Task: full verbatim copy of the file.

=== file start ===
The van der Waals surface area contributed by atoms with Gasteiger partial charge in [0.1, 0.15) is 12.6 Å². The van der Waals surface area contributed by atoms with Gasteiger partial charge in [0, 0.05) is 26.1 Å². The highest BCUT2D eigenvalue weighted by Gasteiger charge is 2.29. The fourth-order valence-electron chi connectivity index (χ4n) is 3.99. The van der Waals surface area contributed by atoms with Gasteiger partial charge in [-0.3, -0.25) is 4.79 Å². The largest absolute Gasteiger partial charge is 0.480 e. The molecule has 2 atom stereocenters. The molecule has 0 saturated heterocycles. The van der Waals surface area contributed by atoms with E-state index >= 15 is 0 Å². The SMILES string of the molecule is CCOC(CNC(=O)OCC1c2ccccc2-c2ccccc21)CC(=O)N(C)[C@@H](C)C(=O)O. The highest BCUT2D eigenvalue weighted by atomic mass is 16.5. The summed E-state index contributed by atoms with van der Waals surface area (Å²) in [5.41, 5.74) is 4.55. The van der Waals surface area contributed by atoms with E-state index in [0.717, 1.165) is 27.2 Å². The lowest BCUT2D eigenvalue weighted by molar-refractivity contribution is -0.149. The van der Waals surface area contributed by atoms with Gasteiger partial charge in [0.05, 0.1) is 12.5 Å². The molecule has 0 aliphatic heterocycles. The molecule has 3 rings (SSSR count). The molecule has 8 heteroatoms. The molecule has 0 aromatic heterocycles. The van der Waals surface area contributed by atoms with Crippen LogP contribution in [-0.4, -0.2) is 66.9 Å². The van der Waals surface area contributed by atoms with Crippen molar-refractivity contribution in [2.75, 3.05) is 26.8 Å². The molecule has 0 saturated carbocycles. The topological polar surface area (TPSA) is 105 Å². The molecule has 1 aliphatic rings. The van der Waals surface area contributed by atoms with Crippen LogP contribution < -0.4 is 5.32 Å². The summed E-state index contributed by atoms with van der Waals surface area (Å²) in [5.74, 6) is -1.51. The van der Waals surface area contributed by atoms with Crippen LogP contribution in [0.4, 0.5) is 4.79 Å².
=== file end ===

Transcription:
The van der Waals surface area contributed by atoms with Gasteiger partial charge in [0.1, 0.15) is 12.6 Å². The van der Waals surface area contributed by atoms with Gasteiger partial charge in [0, 0.05) is 26.1 Å². The highest BCUT2D eigenvalue weighted by Gasteiger charge is 2.29. The fourth-order valence-electron chi connectivity index (χ4n) is 3.99. The van der Waals surface area contributed by atoms with Gasteiger partial charge in [-0.3, -0.25) is 4.79 Å². The largest absolute Gasteiger partial charge is 0.480 e. The molecule has 2 atom stereocenters. The molecule has 0 saturated heterocycles. The van der Waals surface area contributed by atoms with E-state index >= 15 is 0 Å². The SMILES string of the molecule is CCOC(CNC(=O)OCC1c2ccccc2-c2ccccc21)CC(=O)N(C)[C@@H](C)C(=O)O. The highest BCUT2D eigenvalue weighted by atomic mass is 16.5. The summed E-state index contributed by atoms with van der Waals surface area (Å²) in [5.41, 5.74) is 4.55. The van der Waals surface area contributed by atoms with E-state index in [0.717, 1.165) is 27.2 Å². The lowest BCUT2D eigenvalue weighted by molar-refractivity contribution is -0.149. The van der Waals surface area contributed by atoms with Gasteiger partial charge in [0.05, 0.1) is 12.5 Å². The molecule has 0 aliphatic heterocycles. The molecule has 3 rings (SSSR count). The molecule has 8 heteroatoms. The molecule has 0 aromatic heterocycles. The van der Waals surface area contributed by atoms with Crippen LogP contribution in [-0.4, -0.2) is 66.9 Å². The van der Waals surface area contributed by atoms with Crippen molar-refractivity contribution in [2.75, 3.05) is 26.8 Å². The molecule has 0 saturated carbocycles. The topological polar surface area (TPSA) is 105 Å². The molecule has 1 aliphatic rings. The van der Waals surface area contributed by atoms with Crippen LogP contribution < -0.4 is 5.32 Å². The summed E-state index contributed by atoms with van der Waals surface area (Å²) in [5.74, 6) is -1.51. The van der Waals surface area contributed by atoms with Crippen LogP contribution in [0.4, 0.5) is 4.79 Å².